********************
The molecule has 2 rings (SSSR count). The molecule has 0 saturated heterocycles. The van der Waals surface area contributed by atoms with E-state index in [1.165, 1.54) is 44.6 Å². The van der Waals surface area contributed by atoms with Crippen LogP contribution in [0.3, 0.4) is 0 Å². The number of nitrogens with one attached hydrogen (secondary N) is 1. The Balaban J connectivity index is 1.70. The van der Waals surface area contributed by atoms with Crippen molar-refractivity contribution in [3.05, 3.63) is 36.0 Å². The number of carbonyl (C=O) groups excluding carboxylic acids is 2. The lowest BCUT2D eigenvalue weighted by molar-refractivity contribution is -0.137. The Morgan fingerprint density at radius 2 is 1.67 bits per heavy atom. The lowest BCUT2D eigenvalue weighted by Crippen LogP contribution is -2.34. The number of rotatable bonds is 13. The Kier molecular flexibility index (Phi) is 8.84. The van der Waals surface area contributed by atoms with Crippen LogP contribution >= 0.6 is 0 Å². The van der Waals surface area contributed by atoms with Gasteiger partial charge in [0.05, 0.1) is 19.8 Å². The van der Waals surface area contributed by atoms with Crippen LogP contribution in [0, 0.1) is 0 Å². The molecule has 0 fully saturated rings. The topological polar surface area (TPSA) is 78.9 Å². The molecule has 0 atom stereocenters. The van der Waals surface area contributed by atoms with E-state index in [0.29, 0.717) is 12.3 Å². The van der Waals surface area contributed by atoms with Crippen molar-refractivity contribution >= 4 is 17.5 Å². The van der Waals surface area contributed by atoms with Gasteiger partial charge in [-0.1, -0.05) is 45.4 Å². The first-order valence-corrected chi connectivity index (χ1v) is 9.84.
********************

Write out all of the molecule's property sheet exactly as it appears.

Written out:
The molecule has 2 rings (SSSR count). The molecule has 0 saturated heterocycles. The van der Waals surface area contributed by atoms with E-state index in [1.165, 1.54) is 44.6 Å². The van der Waals surface area contributed by atoms with Crippen LogP contribution in [0.3, 0.4) is 0 Å². The number of nitrogens with one attached hydrogen (secondary N) is 1. The Balaban J connectivity index is 1.70. The van der Waals surface area contributed by atoms with Crippen molar-refractivity contribution in [3.05, 3.63) is 36.0 Å². The number of carbonyl (C=O) groups excluding carboxylic acids is 2. The lowest BCUT2D eigenvalue weighted by molar-refractivity contribution is -0.137. The Morgan fingerprint density at radius 2 is 1.67 bits per heavy atom. The lowest BCUT2D eigenvalue weighted by Crippen LogP contribution is -2.34. The number of rotatable bonds is 13. The Kier molecular flexibility index (Phi) is 8.84. The van der Waals surface area contributed by atoms with Crippen LogP contribution >= 0.6 is 0 Å². The van der Waals surface area contributed by atoms with Gasteiger partial charge in [0.05, 0.1) is 19.8 Å². The van der Waals surface area contributed by atoms with Crippen LogP contribution in [0, 0.1) is 0 Å². The molecule has 0 fully saturated rings. The topological polar surface area (TPSA) is 78.9 Å². The molecule has 0 atom stereocenters. The van der Waals surface area contributed by atoms with E-state index in [0.29, 0.717) is 12.3 Å². The van der Waals surface area contributed by atoms with Crippen molar-refractivity contribution >= 4 is 17.5 Å². The van der Waals surface area contributed by atoms with Gasteiger partial charge in [-0.1, -0.05) is 45.4 Å². The first-order valence-corrected chi connectivity index (χ1v) is 9.84.